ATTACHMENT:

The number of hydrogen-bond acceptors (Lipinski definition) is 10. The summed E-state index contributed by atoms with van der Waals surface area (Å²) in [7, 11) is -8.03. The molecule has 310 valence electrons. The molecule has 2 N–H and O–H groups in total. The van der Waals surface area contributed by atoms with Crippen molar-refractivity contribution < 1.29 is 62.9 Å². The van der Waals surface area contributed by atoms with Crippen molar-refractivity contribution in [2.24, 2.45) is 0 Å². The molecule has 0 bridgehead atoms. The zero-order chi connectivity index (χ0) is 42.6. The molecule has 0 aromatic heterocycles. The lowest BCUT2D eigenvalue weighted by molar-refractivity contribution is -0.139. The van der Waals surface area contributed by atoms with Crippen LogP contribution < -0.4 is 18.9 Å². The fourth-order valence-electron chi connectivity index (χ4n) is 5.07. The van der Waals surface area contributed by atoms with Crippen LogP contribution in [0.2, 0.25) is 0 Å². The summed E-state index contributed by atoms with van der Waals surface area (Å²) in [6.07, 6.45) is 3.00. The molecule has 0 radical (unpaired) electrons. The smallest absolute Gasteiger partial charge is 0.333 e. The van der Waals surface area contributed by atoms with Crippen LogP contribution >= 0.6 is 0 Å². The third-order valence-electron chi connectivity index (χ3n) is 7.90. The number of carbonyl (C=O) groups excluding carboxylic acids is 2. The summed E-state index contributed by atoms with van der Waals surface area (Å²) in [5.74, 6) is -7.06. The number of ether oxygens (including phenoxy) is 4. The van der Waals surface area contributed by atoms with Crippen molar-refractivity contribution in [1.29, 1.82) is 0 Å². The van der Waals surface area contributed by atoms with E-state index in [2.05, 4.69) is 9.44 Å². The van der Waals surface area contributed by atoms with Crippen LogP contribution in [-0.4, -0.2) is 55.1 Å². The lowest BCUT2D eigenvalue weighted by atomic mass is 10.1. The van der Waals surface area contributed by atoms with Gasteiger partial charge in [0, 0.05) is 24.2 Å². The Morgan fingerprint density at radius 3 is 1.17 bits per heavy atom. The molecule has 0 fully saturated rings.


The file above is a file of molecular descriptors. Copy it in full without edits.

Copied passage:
The number of hydrogen-bond acceptors (Lipinski definition) is 10. The summed E-state index contributed by atoms with van der Waals surface area (Å²) in [7, 11) is -8.03. The molecule has 310 valence electrons. The molecule has 2 N–H and O–H groups in total. The van der Waals surface area contributed by atoms with Crippen molar-refractivity contribution < 1.29 is 62.9 Å². The van der Waals surface area contributed by atoms with Crippen molar-refractivity contribution in [2.24, 2.45) is 0 Å². The molecule has 0 bridgehead atoms. The zero-order chi connectivity index (χ0) is 42.6. The molecule has 0 aromatic heterocycles. The lowest BCUT2D eigenvalue weighted by molar-refractivity contribution is -0.139. The van der Waals surface area contributed by atoms with Crippen LogP contribution < -0.4 is 18.9 Å². The fourth-order valence-electron chi connectivity index (χ4n) is 5.07. The van der Waals surface area contributed by atoms with Crippen LogP contribution in [0.2, 0.25) is 0 Å². The summed E-state index contributed by atoms with van der Waals surface area (Å²) in [6.07, 6.45) is 3.00. The molecule has 0 radical (unpaired) electrons. The smallest absolute Gasteiger partial charge is 0.333 e. The van der Waals surface area contributed by atoms with Crippen LogP contribution >= 0.6 is 0 Å². The third-order valence-electron chi connectivity index (χ3n) is 7.90. The number of carbonyl (C=O) groups excluding carboxylic acids is 2. The summed E-state index contributed by atoms with van der Waals surface area (Å²) in [5.74, 6) is -7.06. The number of ether oxygens (including phenoxy) is 4. The van der Waals surface area contributed by atoms with Crippen molar-refractivity contribution in [1.29, 1.82) is 0 Å². The van der Waals surface area contributed by atoms with E-state index in [2.05, 4.69) is 9.44 Å². The van der Waals surface area contributed by atoms with Crippen LogP contribution in [-0.4, -0.2) is 55.1 Å². The lowest BCUT2D eigenvalue weighted by atomic mass is 10.1. The van der Waals surface area contributed by atoms with Gasteiger partial charge in [0, 0.05) is 24.2 Å². The Morgan fingerprint density at radius 3 is 1.17 bits per heavy atom. The molecule has 0 fully saturated rings.